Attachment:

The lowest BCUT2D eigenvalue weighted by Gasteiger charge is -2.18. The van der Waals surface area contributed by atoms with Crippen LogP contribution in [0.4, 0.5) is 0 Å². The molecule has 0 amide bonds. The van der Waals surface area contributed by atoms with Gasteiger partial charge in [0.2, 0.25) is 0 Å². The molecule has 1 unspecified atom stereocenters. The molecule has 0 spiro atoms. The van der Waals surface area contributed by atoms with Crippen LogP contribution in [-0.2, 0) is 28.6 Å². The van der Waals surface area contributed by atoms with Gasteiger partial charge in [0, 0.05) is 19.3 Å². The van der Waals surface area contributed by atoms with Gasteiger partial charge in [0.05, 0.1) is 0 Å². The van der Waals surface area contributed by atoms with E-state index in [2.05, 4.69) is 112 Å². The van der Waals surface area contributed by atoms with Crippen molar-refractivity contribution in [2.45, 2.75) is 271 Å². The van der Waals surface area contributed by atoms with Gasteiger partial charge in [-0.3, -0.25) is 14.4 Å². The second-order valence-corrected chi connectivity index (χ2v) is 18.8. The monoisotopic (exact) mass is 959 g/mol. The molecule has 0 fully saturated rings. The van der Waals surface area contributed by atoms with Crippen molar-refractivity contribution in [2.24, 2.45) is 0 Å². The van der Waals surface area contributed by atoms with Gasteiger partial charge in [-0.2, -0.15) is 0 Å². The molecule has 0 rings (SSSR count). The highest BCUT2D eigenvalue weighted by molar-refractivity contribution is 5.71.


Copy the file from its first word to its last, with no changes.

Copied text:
The lowest BCUT2D eigenvalue weighted by Gasteiger charge is -2.18. The van der Waals surface area contributed by atoms with Crippen LogP contribution in [0.4, 0.5) is 0 Å². The molecule has 0 amide bonds. The van der Waals surface area contributed by atoms with Gasteiger partial charge in [0.2, 0.25) is 0 Å². The molecule has 1 unspecified atom stereocenters. The molecule has 0 spiro atoms. The van der Waals surface area contributed by atoms with Crippen LogP contribution in [-0.2, 0) is 28.6 Å². The van der Waals surface area contributed by atoms with Gasteiger partial charge in [0, 0.05) is 19.3 Å². The van der Waals surface area contributed by atoms with Gasteiger partial charge in [0.05, 0.1) is 0 Å². The van der Waals surface area contributed by atoms with E-state index in [2.05, 4.69) is 112 Å². The van der Waals surface area contributed by atoms with Crippen molar-refractivity contribution in [2.45, 2.75) is 271 Å². The van der Waals surface area contributed by atoms with Gasteiger partial charge in [-0.3, -0.25) is 14.4 Å². The second-order valence-corrected chi connectivity index (χ2v) is 18.8. The monoisotopic (exact) mass is 959 g/mol. The molecule has 0 fully saturated rings. The van der Waals surface area contributed by atoms with Crippen molar-refractivity contribution in [2.24, 2.45) is 0 Å². The van der Waals surface area contributed by atoms with Gasteiger partial charge in [-0.2, -0.15) is 0 Å². The molecule has 0 rings (SSSR count). The highest BCUT2D eigenvalue weighted by molar-refractivity contribution is 5.71.